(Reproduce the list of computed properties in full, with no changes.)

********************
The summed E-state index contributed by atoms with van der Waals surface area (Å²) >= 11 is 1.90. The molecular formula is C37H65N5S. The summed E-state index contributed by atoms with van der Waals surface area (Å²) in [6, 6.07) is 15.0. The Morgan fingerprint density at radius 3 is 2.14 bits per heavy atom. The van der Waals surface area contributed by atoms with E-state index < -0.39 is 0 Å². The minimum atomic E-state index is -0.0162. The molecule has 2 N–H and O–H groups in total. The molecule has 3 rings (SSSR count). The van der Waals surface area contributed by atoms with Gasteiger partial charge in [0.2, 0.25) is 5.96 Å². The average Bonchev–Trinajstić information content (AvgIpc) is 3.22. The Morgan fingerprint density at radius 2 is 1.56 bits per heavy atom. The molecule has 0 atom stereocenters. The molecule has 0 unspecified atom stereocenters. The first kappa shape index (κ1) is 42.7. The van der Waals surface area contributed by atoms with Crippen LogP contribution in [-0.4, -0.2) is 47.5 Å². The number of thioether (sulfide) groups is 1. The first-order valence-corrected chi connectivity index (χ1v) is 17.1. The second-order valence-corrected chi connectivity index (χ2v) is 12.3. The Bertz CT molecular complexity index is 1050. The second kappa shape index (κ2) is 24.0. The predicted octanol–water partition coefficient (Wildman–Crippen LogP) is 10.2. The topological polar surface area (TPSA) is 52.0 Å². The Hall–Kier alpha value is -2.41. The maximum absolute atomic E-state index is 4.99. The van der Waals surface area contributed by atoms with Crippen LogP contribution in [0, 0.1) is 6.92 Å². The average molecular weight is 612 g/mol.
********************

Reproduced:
The summed E-state index contributed by atoms with van der Waals surface area (Å²) >= 11 is 1.90. The molecular formula is C37H65N5S. The summed E-state index contributed by atoms with van der Waals surface area (Å²) in [6, 6.07) is 15.0. The Morgan fingerprint density at radius 3 is 2.14 bits per heavy atom. The van der Waals surface area contributed by atoms with E-state index < -0.39 is 0 Å². The minimum atomic E-state index is -0.0162. The molecule has 2 N–H and O–H groups in total. The molecule has 3 rings (SSSR count). The van der Waals surface area contributed by atoms with Gasteiger partial charge in [0.2, 0.25) is 5.96 Å². The average Bonchev–Trinajstić information content (AvgIpc) is 3.22. The Morgan fingerprint density at radius 2 is 1.56 bits per heavy atom. The molecule has 0 atom stereocenters. The molecule has 0 unspecified atom stereocenters. The first kappa shape index (κ1) is 42.7. The van der Waals surface area contributed by atoms with Crippen LogP contribution in [-0.4, -0.2) is 47.5 Å². The number of thioether (sulfide) groups is 1. The first-order valence-corrected chi connectivity index (χ1v) is 17.1. The second-order valence-corrected chi connectivity index (χ2v) is 12.3. The Bertz CT molecular complexity index is 1050. The second kappa shape index (κ2) is 24.0. The predicted octanol–water partition coefficient (Wildman–Crippen LogP) is 10.2. The topological polar surface area (TPSA) is 52.0 Å². The Hall–Kier alpha value is -2.41. The maximum absolute atomic E-state index is 4.99. The van der Waals surface area contributed by atoms with Crippen LogP contribution in [0, 0.1) is 6.92 Å². The average molecular weight is 612 g/mol.